PM’s Bodyguards Get One Year for Beating

Three members of Prime Minister Hun Sen’s personal bodyguard unit were found guilty of aggravated intentional violence on Friday for sa­vagely beating two opposition lawmakers last year but were handed suspended sentences that will see them walk free in less than six months.

“The court…has decided to sentence Chay Sarith, Mao Hoeun and Suth Vanny to four years…but they will serve only one year in prison and the remainder of the sentence is suspended,” Presiding Judge Heng Sokna announced at the Phnom Penh Municipal Court on Friday.

Suth Vanny leaves Phnom Penh Municipal Court on Friday after being sentenced to one year in prison for beating two opposition lawmakers last year. (Siv Channa/The Cambodia Daily)
Suth Vanny leaves Phnom Penh Municipal Court on Friday after being sentenced to one year in prison for beating two opposition lawmakers last year. (Siv Channa/The Cambodia Daily)

The three bodyguards were each ordered to pay 6 million riel (about $1,500) to the state and 40 million riel (about $10,000) to CNRP lawmakers Nhay Chamroeun and Kong Saphea.

The men were acquitted of charg­es of aggravated property damage and will be free in less than six months, accounting for time served.

“The defendants came to confess about their mistake with the court. So that was considered a mitigating circumstance,” Judge Sokna said in explaining the light sentence.

On October 26, Mr. Chamroeun and Mr. Saphea were dragged from their cars and viciously beaten as they attempted to exit the National Assembly compound during a protest demanding the re­moval of deputy opposition leader Kem Sokha as the As­sem­bly’s vice president.

During the trial last month, the judge and prosecutor repeatedly blocked questions from the victims’ lawyer aimed at determining whether the bodyguards had acted on the or­ders of their superiors.

A report released by Human Rights Watch (HRW) on Thurs­day described the investigation and trial as a “blatant cover-up,” citing senior military sources who said a large group of men were bussed to the protest from bo­dy­guard unit bases. Phil Robert­son, HRW’s deputy Asia director, said on Friday that the case ended “just the way that the government wanted it to.”

“This sentence is all about trying to look tough while ensuring that these men are sent away for just enough time that public demands die away for a more thorough, in-depth investigation,” he said.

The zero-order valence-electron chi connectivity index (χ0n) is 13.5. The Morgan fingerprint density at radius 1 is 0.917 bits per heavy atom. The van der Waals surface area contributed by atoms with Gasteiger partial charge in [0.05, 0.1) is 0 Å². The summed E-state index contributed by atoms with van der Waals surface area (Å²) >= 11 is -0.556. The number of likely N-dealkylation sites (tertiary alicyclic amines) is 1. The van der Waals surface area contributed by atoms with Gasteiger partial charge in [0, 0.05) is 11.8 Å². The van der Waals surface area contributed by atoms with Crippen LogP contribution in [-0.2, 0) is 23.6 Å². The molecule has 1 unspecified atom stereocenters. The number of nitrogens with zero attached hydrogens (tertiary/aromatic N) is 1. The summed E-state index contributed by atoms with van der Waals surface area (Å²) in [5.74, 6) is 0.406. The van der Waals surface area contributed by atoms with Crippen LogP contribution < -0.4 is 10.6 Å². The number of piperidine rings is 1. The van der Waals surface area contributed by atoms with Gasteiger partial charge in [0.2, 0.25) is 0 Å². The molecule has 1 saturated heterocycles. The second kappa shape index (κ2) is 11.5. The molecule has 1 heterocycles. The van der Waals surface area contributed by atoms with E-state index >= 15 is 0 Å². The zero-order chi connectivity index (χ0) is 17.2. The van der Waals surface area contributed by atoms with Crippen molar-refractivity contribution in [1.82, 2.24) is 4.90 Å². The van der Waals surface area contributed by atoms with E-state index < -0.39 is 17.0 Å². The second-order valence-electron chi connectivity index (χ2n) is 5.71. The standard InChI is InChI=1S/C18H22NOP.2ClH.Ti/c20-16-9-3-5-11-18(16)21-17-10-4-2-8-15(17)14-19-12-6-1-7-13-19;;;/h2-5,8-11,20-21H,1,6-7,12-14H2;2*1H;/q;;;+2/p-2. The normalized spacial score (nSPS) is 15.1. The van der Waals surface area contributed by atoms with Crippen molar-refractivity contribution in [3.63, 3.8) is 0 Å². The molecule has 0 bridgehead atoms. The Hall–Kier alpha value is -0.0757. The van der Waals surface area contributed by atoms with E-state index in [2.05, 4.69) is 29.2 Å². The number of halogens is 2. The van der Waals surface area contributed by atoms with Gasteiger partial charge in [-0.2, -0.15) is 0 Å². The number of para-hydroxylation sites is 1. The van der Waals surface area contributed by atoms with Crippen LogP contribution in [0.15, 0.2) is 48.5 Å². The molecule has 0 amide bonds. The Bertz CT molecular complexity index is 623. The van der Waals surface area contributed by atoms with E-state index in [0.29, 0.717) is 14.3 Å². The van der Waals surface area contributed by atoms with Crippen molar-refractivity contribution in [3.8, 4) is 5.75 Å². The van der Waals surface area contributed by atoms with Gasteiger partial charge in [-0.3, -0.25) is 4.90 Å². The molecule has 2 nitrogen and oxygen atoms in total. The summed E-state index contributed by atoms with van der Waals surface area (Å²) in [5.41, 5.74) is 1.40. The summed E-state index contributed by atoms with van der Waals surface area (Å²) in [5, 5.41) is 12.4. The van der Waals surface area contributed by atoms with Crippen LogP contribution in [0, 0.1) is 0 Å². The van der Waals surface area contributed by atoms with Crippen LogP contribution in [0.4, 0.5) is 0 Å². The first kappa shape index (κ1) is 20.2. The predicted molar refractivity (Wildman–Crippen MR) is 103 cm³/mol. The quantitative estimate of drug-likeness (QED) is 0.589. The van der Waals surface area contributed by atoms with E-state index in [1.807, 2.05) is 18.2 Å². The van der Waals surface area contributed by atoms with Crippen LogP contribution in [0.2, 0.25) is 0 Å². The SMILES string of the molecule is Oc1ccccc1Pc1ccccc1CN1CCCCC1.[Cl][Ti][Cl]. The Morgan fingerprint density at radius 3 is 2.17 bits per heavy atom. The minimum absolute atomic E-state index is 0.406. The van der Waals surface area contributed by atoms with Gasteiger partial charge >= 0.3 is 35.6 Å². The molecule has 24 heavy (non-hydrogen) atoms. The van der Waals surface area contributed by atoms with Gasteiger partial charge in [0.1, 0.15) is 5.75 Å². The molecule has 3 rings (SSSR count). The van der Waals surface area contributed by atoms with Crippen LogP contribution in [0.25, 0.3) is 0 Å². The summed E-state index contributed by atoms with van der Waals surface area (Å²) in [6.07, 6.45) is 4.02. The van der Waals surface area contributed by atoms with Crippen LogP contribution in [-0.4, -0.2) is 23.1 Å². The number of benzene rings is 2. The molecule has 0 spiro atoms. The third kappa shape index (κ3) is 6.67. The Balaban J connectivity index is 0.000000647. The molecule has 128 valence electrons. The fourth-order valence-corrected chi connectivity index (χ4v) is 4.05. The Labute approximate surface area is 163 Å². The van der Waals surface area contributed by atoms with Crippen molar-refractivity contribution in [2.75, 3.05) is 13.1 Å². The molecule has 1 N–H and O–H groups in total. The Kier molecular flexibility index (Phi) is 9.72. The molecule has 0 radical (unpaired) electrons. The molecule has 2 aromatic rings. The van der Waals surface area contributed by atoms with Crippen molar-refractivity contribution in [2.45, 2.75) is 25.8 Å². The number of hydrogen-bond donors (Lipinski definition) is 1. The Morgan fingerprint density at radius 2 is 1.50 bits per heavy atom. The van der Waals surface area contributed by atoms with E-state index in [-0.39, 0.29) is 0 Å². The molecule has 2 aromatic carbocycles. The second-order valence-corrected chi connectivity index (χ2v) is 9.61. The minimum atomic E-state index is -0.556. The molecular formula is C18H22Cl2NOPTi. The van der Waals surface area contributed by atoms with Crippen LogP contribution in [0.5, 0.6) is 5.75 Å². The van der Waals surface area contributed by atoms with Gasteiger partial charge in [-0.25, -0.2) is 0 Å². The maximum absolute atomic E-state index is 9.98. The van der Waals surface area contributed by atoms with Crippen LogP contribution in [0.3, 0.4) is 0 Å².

“There’s no escaping the conclusion that these three are the scapegoats designated to take the fall, and that the investigation is being truncated at their level so that none of their superiors are implicated.”

In keeping with their boycott of the trial, Mr. Chamroeun and Mr. Saphea were not present at the courthouse on Friday. Their lawyer, Sam Sokong, said the suspended sentence was grossly inadequate.

“The violence in front of the Na­tional Assembly was very cruel and brutal, and the violent perpetrators are military men who have roles in the bodyguard unit,” he said.

Chak Sopheap, director of the Cambodian Center for Human Rights, said the sentence stood in stark contrast to the relentless judicial pursuit of rights activists and opposition figures.

“[T]he principle of equality be­fore the law remains far from reality in Cambodia,” she said in an email. “Many human rights defenders and opposition supporters face disproportionately harsh sentences, for alleged crimes that lack any credible evidence.”

Ms. Sopheap also contrasted the bodyguards’ expedient trial to the government’s protracted pursuit of a wide-ranging group of activists and officials in connection with a sex scandal involving Mr. Sokha.

“In this case, three people have been convicted, but many other people who were involved in the attack, as clearly shown on video, did not even face trial.”

[email protected], [email protected]

Correction: The conversion of court-ordered fines from riel to dollars was incorrect in a previous version of this story.

© 2016, The Cambodia Daily. All rights reserved. No part of this article may be reproduced in print, electronically, broadcast, rewritten or redistributed without written permission.